This might be OK if it is an episode of EastEnders, but even so, people should be able fully to watch and understand a programme, regardless of its content. What about when they are watching the news and need to be aware of the latest Covid-19 regulations or the consequences of Putin’s invasion of Ukraine?

In light of Channel 4’s outage, the National Deaf Children’s Society called for action from Ofcom over what they deemed to be a “completely unacceptable” delay in fixing their subtitles. The charity said that it was a “complete dereliction of duty” to the 12 million deaf people in the UK, as well as highlighting the “severe detrimental impact” on young, deaf viewers who could not even watch a cartoon.

Scrabble board spelling out CAPTION

Credit: Monica Flores/Unsplash

That is not even counting the many thousands who are neuro-divergent and also require subtitles. Everyone who needs, or even just wants, to have subtitles available should be able to have them as a matter of right.

The Equality Act (2010) and Article 14 of the Human Rights Act (1998) both offer protection from discrimination for disabled people. All of the rights and freedoms set out in those Acts should be applied without discrimination, with one type of discrimination against disabled people being “failure to make reasonable adjustments”.

Subtitles, signing and audio description services are all considered to be “reasonable adjustments” for disabled people. When broadcasters like Channel 4 fail to provide these for an extended period of time, or fail to provide them accurately, they are failing in their duties to disabled people. Captioning and other access services on legacy TV are not fit for purpose at the moment, as they leave large sections of programming unavailable to many people, forcing them to watch only what they are ‘allowed’ to watch.

Amy and Josh MAFS UK

Credit: Married At First Sight UK/Channel 4

It is not fair to anyone who requires access services to enjoy The Masked Singer or Married At First Sight to not provide these services 100% of the time and ensure that they are accurate and useful.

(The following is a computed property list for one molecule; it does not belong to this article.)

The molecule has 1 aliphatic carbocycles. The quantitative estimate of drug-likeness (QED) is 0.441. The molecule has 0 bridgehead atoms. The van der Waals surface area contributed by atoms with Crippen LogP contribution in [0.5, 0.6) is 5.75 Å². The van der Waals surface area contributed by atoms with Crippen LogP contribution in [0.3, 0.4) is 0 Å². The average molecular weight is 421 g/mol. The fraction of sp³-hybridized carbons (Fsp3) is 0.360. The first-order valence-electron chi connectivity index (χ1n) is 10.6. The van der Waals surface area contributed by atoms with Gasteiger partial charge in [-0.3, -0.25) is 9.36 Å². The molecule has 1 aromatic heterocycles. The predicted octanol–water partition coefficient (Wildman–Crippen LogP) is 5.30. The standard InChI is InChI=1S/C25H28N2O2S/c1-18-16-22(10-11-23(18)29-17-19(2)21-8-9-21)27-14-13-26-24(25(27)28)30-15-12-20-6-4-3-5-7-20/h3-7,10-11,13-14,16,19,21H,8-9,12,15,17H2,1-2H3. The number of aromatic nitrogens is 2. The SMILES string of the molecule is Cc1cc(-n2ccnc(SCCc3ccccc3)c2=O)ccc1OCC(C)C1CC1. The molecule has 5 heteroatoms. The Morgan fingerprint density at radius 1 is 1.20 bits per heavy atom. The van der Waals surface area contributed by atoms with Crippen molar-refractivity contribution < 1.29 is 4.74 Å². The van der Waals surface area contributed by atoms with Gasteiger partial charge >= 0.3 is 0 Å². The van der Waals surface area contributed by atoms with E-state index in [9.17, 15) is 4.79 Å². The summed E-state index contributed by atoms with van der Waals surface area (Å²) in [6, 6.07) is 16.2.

When Channel 4’s outage occurred, they inadvertently aired an old episode of Married At First Sight instead of the finale that was scheduled, leading to widespread outrage from fans. Where is that same outrage for the millions of people who could not watch any Channel 4 TV for months and continue to struggle with accessibility? The irritation and frustration that many felt over Married At First Sight is what they feel every day.

Channel 4 have since confirmed their commitment to providing access services in 2022, with Chief Operating Officer, Jonathan Allan, saying: “While Channel 4 did exceed the regulatory targets set by Ofcom, we would like to apologise once again to everyone who was affected by the severe technology incident at the end of last year that affected our services.”

“This year, not only will every programme on our linear channels and All 4 be subtitled, but we are increasing the number of programmes that are audio described and have BSL [British Sign Language] provision.”

They have also promised to “return to 100% subtitles across all linear channels” and are committing to achieving “100% subtitles on All 4 by the end of 2022,” as well as increasing signing and audio description significantly. Only time will tell whether Channel 4 manages to do what it has promised – if they do, it will be a boon for disabled viewers everywhere.

The views expressed in this article are those of the author and do not necessarily reflect the views of EachOther.

About The Author

Michele Theil Journalist

Michele Theil is a freelance journalist based in London specialising in culture, opinion, the LGBT+ community, race, and more. Her work can be found at micheletheil.com.

Michele Theil is a freelance journalist based in London specialising in culture, opinion, the LGBT+ community, race, and more. Her work can be found at micheletheil.com.